Fig. 2 DNA sequence properties at allele-specific PU.1 binding sites.

(A) SNPs in PU.1-bound and cooperative TF motifs are predictive of AS PU.1 binding (5% FDR) (5). (B) PU.1-bound regions (peaks) with homotypic PU.1 motifs show a weak response toward motif-disrupting SNPs. Motif-disrupting SNPs were split into two classes (one or two PU.1 motifs per peak) and grouped according to their motif impact (1, lowest; 10 highest).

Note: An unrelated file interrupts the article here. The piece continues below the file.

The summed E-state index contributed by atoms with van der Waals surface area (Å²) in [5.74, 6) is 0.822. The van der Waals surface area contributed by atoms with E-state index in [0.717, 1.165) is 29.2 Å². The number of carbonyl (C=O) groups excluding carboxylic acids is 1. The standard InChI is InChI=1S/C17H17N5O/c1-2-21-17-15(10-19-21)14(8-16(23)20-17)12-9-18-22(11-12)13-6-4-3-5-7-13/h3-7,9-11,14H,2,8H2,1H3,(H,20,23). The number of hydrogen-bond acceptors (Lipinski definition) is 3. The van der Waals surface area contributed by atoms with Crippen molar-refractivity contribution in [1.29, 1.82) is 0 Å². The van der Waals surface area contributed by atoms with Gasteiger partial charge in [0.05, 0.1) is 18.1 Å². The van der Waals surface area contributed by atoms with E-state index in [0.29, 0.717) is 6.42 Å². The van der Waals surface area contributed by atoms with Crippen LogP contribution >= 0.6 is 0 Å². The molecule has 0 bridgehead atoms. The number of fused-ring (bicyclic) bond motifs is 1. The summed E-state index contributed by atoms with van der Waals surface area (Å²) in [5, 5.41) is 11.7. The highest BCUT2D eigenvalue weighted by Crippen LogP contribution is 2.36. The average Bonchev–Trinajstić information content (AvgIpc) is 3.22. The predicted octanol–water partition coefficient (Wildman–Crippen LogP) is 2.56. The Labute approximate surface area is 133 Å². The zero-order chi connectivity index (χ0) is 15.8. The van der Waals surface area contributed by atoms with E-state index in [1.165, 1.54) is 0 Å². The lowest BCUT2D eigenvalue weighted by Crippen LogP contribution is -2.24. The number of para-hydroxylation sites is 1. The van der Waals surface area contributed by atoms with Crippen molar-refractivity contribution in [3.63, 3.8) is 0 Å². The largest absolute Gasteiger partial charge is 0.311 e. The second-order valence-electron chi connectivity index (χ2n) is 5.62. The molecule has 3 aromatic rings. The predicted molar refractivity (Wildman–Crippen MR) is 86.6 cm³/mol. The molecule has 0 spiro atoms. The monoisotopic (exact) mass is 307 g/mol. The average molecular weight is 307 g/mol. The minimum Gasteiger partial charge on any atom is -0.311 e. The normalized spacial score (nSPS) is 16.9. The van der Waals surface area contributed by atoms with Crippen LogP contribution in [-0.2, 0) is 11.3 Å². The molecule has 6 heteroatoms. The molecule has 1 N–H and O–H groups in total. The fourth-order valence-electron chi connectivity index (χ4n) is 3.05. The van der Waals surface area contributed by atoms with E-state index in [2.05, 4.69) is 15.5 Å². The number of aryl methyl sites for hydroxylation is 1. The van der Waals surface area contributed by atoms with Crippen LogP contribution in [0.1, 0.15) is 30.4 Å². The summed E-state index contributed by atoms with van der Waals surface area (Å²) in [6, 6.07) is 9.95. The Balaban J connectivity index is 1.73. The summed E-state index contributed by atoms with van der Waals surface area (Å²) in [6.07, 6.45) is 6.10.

Despite a strong correlation between motif score differences and AS binding (figs. S11C and S12C; >90% expected direction), we observed that the majority of motif-disrupting SNPs do not show significant allelic effects (figs. S11A and S12A). Therefore, we tested whether homotypic TF motifs (i.e., multiple motifs for the same TF) located within PU.1-bound regions might buffer the effects of motif-disrupting SNPs (5, 10, 11) and found that TF-bound regions with homotypic motifs exhibit fewer allelic effects (41% versus 25%; P = 0.0087, Mann-Whitney U test). In addition, the impact of SNPs on TF motifs scales with the likelihood of observing significant AS effects (Fig. 2B and fig. S12D), but this trend is not significant if a second, unaffected homotypic TF motif is located nearby (Fig. 2B and fig. S11D). These results suggest that homotypic motif clusters buffer the effect of genetic variation over several similar binding sites.